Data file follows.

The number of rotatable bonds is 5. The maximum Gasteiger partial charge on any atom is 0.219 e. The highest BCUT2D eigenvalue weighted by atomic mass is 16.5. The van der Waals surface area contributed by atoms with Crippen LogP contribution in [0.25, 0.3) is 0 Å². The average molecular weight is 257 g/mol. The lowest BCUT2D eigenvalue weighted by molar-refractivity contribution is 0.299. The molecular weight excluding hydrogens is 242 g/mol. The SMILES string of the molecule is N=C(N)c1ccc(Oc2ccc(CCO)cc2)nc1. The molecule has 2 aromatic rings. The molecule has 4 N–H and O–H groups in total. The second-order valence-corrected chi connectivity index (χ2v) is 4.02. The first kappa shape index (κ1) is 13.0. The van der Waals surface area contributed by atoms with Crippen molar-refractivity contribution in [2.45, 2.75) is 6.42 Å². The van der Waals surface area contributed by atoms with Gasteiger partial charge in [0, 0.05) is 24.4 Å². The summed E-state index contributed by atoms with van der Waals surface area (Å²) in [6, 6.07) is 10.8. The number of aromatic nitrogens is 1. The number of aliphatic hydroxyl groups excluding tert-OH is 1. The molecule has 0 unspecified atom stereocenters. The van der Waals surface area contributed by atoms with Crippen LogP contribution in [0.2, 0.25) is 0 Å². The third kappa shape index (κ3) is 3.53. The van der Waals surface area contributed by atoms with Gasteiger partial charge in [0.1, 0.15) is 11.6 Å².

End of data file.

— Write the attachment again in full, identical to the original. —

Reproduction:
The number of rotatable bonds is 5. The maximum Gasteiger partial charge on any atom is 0.219 e. The highest BCUT2D eigenvalue weighted by atomic mass is 16.5. The van der Waals surface area contributed by atoms with Crippen LogP contribution in [0.25, 0.3) is 0 Å². The average molecular weight is 257 g/mol. The lowest BCUT2D eigenvalue weighted by molar-refractivity contribution is 0.299. The molecular weight excluding hydrogens is 242 g/mol. The SMILES string of the molecule is N=C(N)c1ccc(Oc2ccc(CCO)cc2)nc1. The molecule has 2 aromatic rings. The molecule has 4 N–H and O–H groups in total. The second-order valence-corrected chi connectivity index (χ2v) is 4.02. The first kappa shape index (κ1) is 13.0. The van der Waals surface area contributed by atoms with Crippen molar-refractivity contribution in [2.45, 2.75) is 6.42 Å². The van der Waals surface area contributed by atoms with Gasteiger partial charge in [0, 0.05) is 24.4 Å². The summed E-state index contributed by atoms with van der Waals surface area (Å²) in [6, 6.07) is 10.8. The number of aromatic nitrogens is 1. The number of aliphatic hydroxyl groups excluding tert-OH is 1. The molecule has 0 unspecified atom stereocenters. The van der Waals surface area contributed by atoms with Crippen LogP contribution in [0.2, 0.25) is 0 Å². The third kappa shape index (κ3) is 3.53. The van der Waals surface area contributed by atoms with Gasteiger partial charge in [0.1, 0.15) is 11.6 Å².